A Conversation with Vincent Valdez

Want to know more about the artists behind the dazzling prints in Estampas de la raza? Exhibition curator Jennifer Dasal spoke with some of the featured artists about their work, their inspirations, and their experiences.

First up: Vincent Valdez.

Vincent Valdez, Suspect: Dark Clothes, Dark Hair, Dark Eyes, Dark Skin, 2002, screen print, 22 x 16 ¼ in., Collection of the McNay Art Museum, Gift of Harriett and Ricardo Romo, 2010.95, © 2013 Vincent Valdez

Jennifer Dasal: This exhibition zeroes in on contemporary prints created by Latino and Hispanic artists. How do you define your own unique cultural heritage?

Vincent Valdez: I am a third-generation American born of distant Mexican and Spanish descent. I acknowledge and respect the cultural and political struggles of the Chicano movement that came before me, but I [believe] the proper term for me is “Hispanic.” Perhaps I no longer relate to any of these, or perhaps I am all of the above. Such is the never-ending dilemma of the Mexican American.

JD: What is it about printmaking that makes it so conducive to portraying the larger issues of struggle, traditions, identity, and so forth?

VV: Printmaking is such a raw form of communication and protest. It is grassroots and has been a very, very important way of communicating to the masses throughout world history. It can be produced in one’s kitchen or in a professional studio. It is accessible, and it allows the artist to mass produce images rapidly. The effectiveness of mass communication and information through printmaking was quickly realized and adapted by the business and advertising worlds for different purposes.

JD: What makes a work of art specifically Chicano, Latino, Hispanic, etc.? Is it simply the cultural makeup of the artist who created it, or is it something more?

VV: The cultural makeup of the artist is not reason enough to label art as Chicano, Hispanic, etc.

Some artists specifically state that their work is a continuation of the Chicano art movement. Some artists state that their work is a celebration of their culture, family, or community and focus on traditionally based imagery of the genre. But what happens when an American-born artist who happens to be Mexican refuses to be labeled with any identity at all? For example, I recently completed a series of paintings titled “The Strangest Fruit.” It is based after the almost entirely unknown and unrecognized history of lynchings of Mexicans and Mexican Americans in the United States. Although based off of a historical event, each of the works displays a contorted contemporary brown male body wearing disheveled denim jeans, Nikes, hoodies, NBA apparel, etc. The noose, once a powerful and violent American symbol, is now just as prevalent as ever in unspoken terms such as mass incarceration, poverty, the war on drugs, military wars, immigration, etc. To me, these images are all very American before they are ever Mexican or Chicano only.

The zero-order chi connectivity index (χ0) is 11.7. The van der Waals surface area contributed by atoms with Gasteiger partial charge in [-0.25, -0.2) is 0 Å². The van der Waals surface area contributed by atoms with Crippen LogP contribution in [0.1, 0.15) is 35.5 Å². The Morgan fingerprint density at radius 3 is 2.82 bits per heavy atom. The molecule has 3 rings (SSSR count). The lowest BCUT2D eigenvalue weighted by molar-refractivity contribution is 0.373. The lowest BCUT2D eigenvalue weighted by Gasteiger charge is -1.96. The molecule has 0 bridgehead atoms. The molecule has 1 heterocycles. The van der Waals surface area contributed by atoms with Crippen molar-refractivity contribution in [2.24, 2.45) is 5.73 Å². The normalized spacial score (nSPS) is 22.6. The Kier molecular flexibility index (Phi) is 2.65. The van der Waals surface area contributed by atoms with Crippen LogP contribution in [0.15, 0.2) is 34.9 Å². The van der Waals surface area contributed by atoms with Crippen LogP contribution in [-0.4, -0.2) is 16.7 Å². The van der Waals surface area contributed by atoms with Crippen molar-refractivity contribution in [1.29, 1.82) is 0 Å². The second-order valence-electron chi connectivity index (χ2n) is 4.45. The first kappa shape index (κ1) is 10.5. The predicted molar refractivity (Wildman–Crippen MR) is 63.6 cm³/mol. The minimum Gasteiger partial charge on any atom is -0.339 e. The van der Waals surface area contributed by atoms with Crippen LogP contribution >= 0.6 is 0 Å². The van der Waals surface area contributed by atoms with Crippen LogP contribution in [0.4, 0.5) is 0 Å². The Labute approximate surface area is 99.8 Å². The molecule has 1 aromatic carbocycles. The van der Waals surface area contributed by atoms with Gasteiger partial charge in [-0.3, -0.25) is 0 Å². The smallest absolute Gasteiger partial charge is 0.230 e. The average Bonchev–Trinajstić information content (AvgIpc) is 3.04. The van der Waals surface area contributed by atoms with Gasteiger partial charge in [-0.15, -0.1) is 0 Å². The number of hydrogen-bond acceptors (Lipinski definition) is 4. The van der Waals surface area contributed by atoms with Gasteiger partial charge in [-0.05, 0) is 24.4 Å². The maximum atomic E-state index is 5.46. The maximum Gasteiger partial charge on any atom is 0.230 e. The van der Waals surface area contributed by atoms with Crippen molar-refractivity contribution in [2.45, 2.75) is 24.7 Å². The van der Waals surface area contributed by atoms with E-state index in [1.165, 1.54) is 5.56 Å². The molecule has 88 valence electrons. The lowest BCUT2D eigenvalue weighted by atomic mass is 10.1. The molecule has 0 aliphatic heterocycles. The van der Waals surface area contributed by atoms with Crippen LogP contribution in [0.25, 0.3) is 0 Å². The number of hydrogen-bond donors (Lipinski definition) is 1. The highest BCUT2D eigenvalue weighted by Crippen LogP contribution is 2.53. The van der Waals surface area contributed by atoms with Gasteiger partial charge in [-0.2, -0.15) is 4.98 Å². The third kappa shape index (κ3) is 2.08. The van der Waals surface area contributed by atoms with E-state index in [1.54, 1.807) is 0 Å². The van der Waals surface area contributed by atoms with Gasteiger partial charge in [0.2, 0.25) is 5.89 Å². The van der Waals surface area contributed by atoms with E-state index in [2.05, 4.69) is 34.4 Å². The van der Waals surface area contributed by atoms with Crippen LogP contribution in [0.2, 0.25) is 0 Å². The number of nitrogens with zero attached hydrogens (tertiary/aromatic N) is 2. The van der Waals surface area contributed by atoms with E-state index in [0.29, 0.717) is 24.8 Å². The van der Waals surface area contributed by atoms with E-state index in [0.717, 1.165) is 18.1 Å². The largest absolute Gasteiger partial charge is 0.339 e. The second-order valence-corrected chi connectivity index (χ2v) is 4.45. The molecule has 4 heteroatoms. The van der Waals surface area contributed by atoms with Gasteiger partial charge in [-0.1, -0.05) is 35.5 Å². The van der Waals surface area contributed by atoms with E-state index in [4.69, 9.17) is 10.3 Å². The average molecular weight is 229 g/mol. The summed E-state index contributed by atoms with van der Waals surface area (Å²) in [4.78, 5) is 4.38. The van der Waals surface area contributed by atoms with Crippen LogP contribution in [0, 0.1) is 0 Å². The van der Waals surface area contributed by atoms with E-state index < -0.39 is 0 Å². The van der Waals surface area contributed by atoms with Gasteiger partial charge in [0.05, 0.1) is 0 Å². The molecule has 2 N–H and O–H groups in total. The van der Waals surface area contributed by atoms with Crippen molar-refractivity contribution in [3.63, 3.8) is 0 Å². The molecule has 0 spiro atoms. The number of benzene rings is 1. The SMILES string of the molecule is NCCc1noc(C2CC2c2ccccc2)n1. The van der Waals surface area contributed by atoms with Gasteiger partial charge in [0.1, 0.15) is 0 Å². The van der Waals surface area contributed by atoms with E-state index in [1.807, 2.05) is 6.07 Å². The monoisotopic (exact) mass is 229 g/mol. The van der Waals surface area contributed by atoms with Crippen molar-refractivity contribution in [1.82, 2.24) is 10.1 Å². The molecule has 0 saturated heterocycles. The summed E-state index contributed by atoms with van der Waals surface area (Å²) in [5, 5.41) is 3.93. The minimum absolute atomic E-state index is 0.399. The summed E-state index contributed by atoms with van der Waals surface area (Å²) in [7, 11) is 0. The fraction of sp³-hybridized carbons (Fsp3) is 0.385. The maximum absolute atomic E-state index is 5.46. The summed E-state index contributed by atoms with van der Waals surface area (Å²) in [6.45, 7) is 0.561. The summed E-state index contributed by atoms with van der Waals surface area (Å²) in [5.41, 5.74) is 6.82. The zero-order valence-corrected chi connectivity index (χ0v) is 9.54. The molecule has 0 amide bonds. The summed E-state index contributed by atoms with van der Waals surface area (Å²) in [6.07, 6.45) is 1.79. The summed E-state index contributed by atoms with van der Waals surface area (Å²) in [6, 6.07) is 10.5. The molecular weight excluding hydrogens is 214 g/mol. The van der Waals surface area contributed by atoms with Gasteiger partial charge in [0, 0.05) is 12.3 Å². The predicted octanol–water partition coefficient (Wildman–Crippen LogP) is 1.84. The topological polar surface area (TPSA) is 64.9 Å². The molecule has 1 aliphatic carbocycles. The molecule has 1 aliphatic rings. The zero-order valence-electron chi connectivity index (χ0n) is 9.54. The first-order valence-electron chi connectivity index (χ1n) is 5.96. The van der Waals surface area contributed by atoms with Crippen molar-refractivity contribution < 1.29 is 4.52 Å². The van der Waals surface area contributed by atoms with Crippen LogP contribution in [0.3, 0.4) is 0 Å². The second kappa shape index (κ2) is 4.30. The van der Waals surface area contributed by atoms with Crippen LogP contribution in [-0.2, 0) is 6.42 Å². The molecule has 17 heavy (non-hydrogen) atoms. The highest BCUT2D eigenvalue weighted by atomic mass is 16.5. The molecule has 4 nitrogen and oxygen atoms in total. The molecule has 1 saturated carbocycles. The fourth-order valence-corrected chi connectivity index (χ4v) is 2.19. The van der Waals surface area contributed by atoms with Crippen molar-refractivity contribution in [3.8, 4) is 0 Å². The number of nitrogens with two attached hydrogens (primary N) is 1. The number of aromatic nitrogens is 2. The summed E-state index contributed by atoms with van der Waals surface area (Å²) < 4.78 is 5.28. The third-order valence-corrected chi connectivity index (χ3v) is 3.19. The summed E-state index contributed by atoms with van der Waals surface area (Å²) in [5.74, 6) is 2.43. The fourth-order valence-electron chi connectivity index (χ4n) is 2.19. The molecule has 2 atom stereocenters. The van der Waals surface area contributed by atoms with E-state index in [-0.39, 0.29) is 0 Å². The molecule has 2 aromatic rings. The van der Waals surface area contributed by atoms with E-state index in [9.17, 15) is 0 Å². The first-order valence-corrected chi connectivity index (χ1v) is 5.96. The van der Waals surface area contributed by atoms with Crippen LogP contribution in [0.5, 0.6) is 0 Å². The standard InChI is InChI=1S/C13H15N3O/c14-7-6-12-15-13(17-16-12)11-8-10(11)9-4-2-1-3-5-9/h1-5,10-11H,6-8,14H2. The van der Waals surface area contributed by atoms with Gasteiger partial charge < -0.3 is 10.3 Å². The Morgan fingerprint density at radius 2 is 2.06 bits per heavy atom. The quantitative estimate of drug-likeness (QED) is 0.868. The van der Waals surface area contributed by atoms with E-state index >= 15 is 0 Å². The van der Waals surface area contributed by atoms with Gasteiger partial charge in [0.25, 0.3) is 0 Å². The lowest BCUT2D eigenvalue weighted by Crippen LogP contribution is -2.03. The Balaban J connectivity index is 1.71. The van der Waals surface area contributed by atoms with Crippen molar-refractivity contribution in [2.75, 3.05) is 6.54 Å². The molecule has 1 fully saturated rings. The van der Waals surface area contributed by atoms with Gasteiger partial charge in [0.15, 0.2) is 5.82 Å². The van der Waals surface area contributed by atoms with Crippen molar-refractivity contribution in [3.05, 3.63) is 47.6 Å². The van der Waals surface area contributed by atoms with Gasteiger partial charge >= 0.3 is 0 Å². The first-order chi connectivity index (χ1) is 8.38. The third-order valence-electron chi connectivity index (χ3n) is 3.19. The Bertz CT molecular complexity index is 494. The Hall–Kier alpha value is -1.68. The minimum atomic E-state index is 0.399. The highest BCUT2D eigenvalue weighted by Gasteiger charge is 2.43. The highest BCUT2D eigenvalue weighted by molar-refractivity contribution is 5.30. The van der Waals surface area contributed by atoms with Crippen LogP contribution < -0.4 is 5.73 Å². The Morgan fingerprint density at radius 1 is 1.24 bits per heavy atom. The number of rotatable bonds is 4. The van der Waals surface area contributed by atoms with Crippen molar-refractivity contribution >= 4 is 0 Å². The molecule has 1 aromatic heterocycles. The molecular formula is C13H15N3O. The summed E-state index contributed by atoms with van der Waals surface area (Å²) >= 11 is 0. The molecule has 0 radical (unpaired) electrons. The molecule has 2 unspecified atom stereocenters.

Historically speaking, it may have been easier to look at a piece by a “cultural” artist and identify it as such because of the foreign imagery displayed. But now, this is becoming more complicated because of the infinite possibilities and experiences that “Latino” artists can present their work in. How could we term a painting of minimalist dots on canvas as Chicano art simply because the [artist’s] last name ends in “-ez”? I feel strongly that many young Latino artists are now attempting to breach these very rigid borders that have been established not only by mainstream society but also by the contemporary art world. So, essentially, it should be the artist who gets to decide what cultural context or category to place the work in.

JD: What artistic traditions or histories are you pulling from in your works, if any?

VV: I focus primarily on the tradition of painting and drawing, usually executed on a monumental scale. I have now started to experiment with film and three-dimensional drawings. There are numerous influences on my work: the world around me, video games, cinema, historical political posters, the endless myths and illusions of heroes throughout time, contemporary America … In terms of specific artists whose work inspires me the most: Phillip Guston, Peter Saul, Otto Dix, George Grosz, Kathe Kollwitz, Vija Celmins , Paula Rego, Paul Cadmus, and Ben Shahn. Almost all of which were or are very important printmakers during their careers.

The political content of the Chicano art movement played a huge role for inspiring me during my teenage years. I started off as a muralist as a young child, in love with the Mexican muralists, the East L.A. muralists in the 1970–’80s, and with my books of the WPA artists in the 1940s. Films left a deep impression on my awareness of images conveying messages to the masses on a monumental scale. I have never really abandoned these early influences.